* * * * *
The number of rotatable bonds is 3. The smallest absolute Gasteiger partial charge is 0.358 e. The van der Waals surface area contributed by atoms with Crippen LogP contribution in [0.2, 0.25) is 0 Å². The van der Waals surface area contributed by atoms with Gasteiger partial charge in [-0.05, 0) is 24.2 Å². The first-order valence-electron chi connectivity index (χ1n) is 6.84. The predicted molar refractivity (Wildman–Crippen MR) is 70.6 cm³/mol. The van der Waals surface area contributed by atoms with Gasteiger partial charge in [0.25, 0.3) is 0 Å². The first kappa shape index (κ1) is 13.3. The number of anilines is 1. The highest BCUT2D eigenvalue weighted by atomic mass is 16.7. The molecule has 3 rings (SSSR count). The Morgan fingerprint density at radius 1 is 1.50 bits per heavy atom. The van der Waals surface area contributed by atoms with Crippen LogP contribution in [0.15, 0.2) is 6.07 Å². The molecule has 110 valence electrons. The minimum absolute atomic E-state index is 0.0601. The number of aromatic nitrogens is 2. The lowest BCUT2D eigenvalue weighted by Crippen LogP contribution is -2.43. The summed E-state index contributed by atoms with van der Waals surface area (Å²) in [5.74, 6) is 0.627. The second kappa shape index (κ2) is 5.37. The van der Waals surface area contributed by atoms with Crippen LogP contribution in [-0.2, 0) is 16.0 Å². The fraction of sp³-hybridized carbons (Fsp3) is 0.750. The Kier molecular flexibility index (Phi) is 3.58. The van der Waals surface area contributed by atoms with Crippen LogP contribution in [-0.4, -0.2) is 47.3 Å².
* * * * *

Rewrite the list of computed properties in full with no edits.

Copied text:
The number of rotatable bonds is 3. The smallest absolute Gasteiger partial charge is 0.358 e. The van der Waals surface area contributed by atoms with Crippen LogP contribution in [0.2, 0.25) is 0 Å². The van der Waals surface area contributed by atoms with Gasteiger partial charge in [-0.05, 0) is 24.2 Å². The first-order valence-electron chi connectivity index (χ1n) is 6.84. The predicted molar refractivity (Wildman–Crippen MR) is 70.6 cm³/mol. The van der Waals surface area contributed by atoms with Gasteiger partial charge in [0.25, 0.3) is 0 Å². The first kappa shape index (κ1) is 13.3. The number of anilines is 1. The highest BCUT2D eigenvalue weighted by atomic mass is 16.7. The molecule has 3 rings (SSSR count). The Morgan fingerprint density at radius 1 is 1.50 bits per heavy atom. The van der Waals surface area contributed by atoms with Crippen LogP contribution in [0.15, 0.2) is 6.07 Å². The molecule has 110 valence electrons. The minimum absolute atomic E-state index is 0.0601. The number of aromatic nitrogens is 2. The lowest BCUT2D eigenvalue weighted by Crippen LogP contribution is -2.43. The summed E-state index contributed by atoms with van der Waals surface area (Å²) in [5.74, 6) is 0.627. The second kappa shape index (κ2) is 5.37. The van der Waals surface area contributed by atoms with Crippen LogP contribution in [-0.2, 0) is 16.0 Å². The fraction of sp³-hybridized carbons (Fsp3) is 0.750. The Kier molecular flexibility index (Phi) is 3.58. The van der Waals surface area contributed by atoms with Crippen LogP contribution in [-0.4, -0.2) is 47.3 Å².